Get straight crosscuts and rips with a table saw
Cutting perpendicular to the grain is called crosscutting. The key to getting the cut you want is the miter gauge, which travels in a groove on the tabletop. When properly aligned, you can set the gauge to cut a 90-degree angle, and anything up to 60 degrees on either side of 90, depending on the saw. Before you start making cuts, however, it pays to check the alignment of the miter gauge as described below.
For reasons lost in history, miter gauges are set up so that a 90-degree cut reads 0 degrees on the miter gauge scale. A cut one degree to either side - a 91 - or an 89 - degree cut reads as 1 degree; a cut 2 degrees off square reads 2 degrees, and so on. The only time the setting actually reflects the angle you're cutting is at 45 degrees.
A combination blade is fine for most carpentry; if you're making furniture or doing fine trimwork and aren't happy with the results your blade is giving you, have it sharpened. If you're still not happy, you may want to buy a separate crosscut blade, which will give you a smoother cut. Feed the wood slowly to get the smoothest surface; use the guards when cutting, and keep your hands well away from the blade.
This guide highlights the procedures for operating the table saw with a mitre gauge, along with operational and safety tips.
WHAT YOU NEED FOR THIS PROJECT
• Long boards tend to move away from the fence during a cut. Hold them in place with featherboards, a board into which you've cut several fingers. Put the board in place and put the featherboard against it. Push against the board and flex the fingers so they bend slightly away from the direction of cut, and clamp the board in place.
• Make your featherboard from a piece of wood 24-inches long and about 8-inches wide. Make a series of cuts 5 1/2 inches long and about 5/16 inch apart on the end of the board. Crosscut across the fingers, setting the miter gauge to cut along a line drawn from the corner of the board to a point 1/2 inch from the corner on the other edge.
Commercial push sticks as shown at left are fine, but you can also make your own. Lay out a 1/2-inch grid on a 2 x 6 x 14-inch block and trace this pattern. Cut a curve as shown to make the push stick easier to grip. This push stick is wider than commercial models and holds stock better. When making narrow rips, you feed the push stick right across the blade. Make at least two so you'll have one for each hand..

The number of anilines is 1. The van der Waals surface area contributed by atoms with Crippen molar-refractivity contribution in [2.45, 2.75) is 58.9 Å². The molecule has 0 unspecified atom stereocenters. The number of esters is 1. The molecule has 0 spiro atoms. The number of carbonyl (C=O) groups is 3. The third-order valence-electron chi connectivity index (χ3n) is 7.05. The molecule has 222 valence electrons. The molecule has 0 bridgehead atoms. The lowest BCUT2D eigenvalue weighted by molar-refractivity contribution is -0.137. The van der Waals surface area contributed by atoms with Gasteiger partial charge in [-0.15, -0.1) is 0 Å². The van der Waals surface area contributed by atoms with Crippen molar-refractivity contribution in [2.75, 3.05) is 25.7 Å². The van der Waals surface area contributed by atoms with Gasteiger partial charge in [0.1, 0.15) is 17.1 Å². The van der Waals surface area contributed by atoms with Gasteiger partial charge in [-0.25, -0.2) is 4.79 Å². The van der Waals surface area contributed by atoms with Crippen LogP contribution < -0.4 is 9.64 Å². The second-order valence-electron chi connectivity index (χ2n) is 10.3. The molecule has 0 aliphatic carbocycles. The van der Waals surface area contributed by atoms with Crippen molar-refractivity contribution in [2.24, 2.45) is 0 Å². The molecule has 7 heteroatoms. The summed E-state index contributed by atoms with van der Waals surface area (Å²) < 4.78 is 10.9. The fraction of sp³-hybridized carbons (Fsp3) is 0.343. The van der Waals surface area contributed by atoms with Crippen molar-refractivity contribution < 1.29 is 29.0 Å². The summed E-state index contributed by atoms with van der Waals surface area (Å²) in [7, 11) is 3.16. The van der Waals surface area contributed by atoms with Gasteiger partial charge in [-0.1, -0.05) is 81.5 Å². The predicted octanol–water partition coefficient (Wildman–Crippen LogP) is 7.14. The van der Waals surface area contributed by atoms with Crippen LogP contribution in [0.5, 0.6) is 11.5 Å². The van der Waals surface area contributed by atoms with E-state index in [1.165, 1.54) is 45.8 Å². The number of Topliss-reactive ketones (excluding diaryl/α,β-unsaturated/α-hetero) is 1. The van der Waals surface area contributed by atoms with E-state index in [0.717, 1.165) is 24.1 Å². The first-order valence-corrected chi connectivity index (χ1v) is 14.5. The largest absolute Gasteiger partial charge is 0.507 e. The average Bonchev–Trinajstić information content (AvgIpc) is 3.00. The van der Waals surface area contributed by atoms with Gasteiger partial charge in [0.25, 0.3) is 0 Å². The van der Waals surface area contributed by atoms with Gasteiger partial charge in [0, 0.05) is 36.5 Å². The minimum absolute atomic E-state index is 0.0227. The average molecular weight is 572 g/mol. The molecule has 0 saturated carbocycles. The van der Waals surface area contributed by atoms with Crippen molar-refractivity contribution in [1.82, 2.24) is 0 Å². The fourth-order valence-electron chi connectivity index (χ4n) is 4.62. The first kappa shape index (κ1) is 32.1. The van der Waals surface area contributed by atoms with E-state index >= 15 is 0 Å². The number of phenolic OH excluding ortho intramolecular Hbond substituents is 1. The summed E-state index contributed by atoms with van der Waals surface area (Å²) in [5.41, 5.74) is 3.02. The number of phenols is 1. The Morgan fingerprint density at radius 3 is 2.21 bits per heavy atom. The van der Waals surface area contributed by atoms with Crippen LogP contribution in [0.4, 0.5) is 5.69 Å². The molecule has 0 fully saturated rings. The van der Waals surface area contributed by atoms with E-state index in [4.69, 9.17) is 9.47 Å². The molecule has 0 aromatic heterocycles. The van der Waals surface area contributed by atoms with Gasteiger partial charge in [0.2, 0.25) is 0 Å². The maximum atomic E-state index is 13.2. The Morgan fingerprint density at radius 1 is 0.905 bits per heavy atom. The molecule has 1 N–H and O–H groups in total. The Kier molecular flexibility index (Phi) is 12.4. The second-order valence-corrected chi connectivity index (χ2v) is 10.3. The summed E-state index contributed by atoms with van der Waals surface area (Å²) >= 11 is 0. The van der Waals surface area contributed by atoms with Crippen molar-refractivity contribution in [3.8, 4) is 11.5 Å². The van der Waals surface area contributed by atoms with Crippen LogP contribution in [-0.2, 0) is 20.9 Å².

• Don't cut pieces more than 6 inches long with the sandpaper method, outlined above. Always position the block so the stock doesn't touch the blade and the stop block at the same time. Cutting longer pieces, putting the block in the wrong place, or using the fence as a stop can cause the saw to throw the cutoff back at you violently.
• Cutting along the grain is called ripping. The rip is made using a guide called a rip fence. Ripping is a simpler operation than crosscutting - there are no angles to set on a miter gauge - but it can bring your fingers closer to the blade. If your fingers are too close for comfort, use a push stick like the one shown below, or make your own following the pattern.
• Most rip fences have a ruler glued to the front rail, which gives you a pretty accurate readout of the size piece you'll be cutting, but you should check for accuracy with your tape measure to be sure.
• A roller stand will help you support long lengths of stock while ripping.
• If you have trouble with pieces slipping sideways a little during a cross cut, keep the piece in place by gluing a piece of 180-grit or finer sandpaper to the back of the miter gauge with some spray adhesive.
• Never use the rip fence as a depth stop without using a stop block.
• Never cut a piece of stock on a table saw without using a guide. Use the rip fence when ripping and the miter gauge when crosscutting. Pushing wood into the blade without the support of a guide can cause serious injury.
• Never rip a board to make a piece less than 1 inch wide. Always make sure the board is thick enough that it won't slip under the fence when cutting. Never stand a board on edge to make a rip cut.